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Retired publishing executive ecstatic with the idea of spending most of his time on the coast of Maine

Thursday, September 1, 2011


Compared to the relative scarcity of the wild raspberry in these parts this summer, there's a profusion of blackberries. They grow here along the roads, on the sunny side, in somewhat isolated groups of two or three plants that are somewhat hard to see among all the tall weeds. (I've heard tell, from my adventurous daughter, that in some glades in the real woods, they take over in masses, but the pleasure of one's gorging is sometimes blunted by the presence of bear scat.) At this time of year each branch holds all three colors of ripening, white, red and black, but not all the black ones are ready to eat. You have to pick the fattest ones to get any taste of sweetness.

Unlike its three more famous cousins, the strawberry, raspberry, and blueberry, the blackberry is mostly neglected. Its seeds are quite fearsome for its size, sticking in your teeth with great tenacity (and serving well as spitting missiles once you pry them out). It's not terribly sweet, so it doesn't cater well to John Q. Public, which is to say that huge, overgrown, monstrous varieties are not common in supermarkets. Its taste is subtle, not blending well with milk and cream, or lard and flour. Therefore, one must love it in season and treat it kindly and purely. I eat a few on my late-morning walks, a slightly exotic amuse bouche before my slightly pedestrian lunch of sandwich and yogurt and fruit. It's a gentle taste, perfect for the end of summer.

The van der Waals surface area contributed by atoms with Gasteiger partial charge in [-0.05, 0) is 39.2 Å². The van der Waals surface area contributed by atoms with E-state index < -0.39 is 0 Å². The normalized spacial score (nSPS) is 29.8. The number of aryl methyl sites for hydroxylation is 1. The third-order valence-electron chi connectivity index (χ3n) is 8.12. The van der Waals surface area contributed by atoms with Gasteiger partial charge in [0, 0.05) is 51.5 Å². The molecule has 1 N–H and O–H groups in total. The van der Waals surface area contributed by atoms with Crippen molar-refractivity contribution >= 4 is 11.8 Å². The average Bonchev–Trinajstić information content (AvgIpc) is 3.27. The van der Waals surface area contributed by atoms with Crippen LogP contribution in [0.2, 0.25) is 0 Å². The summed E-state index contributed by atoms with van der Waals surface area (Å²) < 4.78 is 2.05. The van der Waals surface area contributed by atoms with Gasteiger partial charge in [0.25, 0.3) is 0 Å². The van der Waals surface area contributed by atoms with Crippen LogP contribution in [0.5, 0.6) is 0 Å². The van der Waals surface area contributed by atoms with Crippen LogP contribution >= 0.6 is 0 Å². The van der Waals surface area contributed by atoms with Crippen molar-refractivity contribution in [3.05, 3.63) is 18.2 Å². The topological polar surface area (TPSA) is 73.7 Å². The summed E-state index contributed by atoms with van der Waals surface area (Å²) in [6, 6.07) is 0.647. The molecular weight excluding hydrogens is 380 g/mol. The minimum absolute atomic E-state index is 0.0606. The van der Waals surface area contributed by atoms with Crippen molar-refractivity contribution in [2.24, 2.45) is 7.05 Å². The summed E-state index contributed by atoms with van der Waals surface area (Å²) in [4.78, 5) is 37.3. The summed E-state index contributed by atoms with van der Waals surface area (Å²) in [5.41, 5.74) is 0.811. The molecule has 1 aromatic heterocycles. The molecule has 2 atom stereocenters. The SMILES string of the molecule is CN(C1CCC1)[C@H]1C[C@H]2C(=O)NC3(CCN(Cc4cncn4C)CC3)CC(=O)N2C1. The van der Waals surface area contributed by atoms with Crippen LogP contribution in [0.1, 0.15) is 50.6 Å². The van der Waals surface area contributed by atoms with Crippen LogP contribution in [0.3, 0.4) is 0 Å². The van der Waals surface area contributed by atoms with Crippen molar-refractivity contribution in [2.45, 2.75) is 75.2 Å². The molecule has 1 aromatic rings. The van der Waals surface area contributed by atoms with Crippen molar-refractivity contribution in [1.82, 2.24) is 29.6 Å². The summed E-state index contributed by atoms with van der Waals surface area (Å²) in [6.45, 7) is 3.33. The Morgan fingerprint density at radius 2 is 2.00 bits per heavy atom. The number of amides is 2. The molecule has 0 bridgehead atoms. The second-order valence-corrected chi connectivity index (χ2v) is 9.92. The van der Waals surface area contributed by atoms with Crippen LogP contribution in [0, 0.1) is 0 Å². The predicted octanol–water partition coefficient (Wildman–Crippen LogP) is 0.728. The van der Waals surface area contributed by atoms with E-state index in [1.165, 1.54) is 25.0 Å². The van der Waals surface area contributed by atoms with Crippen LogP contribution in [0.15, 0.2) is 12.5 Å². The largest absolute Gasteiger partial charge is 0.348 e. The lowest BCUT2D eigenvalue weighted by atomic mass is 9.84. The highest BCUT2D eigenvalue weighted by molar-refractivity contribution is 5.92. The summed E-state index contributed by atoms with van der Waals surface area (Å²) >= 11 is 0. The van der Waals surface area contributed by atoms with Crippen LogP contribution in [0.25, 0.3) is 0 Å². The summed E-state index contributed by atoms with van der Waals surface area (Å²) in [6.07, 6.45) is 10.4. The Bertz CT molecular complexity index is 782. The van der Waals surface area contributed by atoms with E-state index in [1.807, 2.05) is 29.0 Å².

So it was a good walk, with the blackberries, and three deer strolling across in Bay View Terrace in nicely spaced succession (I started to wonder how many deer would actually come out of that phone booth) before bounding into the woods, and two ospreys perched at the top of dead trees, screeching, and a number of bright monarch butterflies to say farewell to August.

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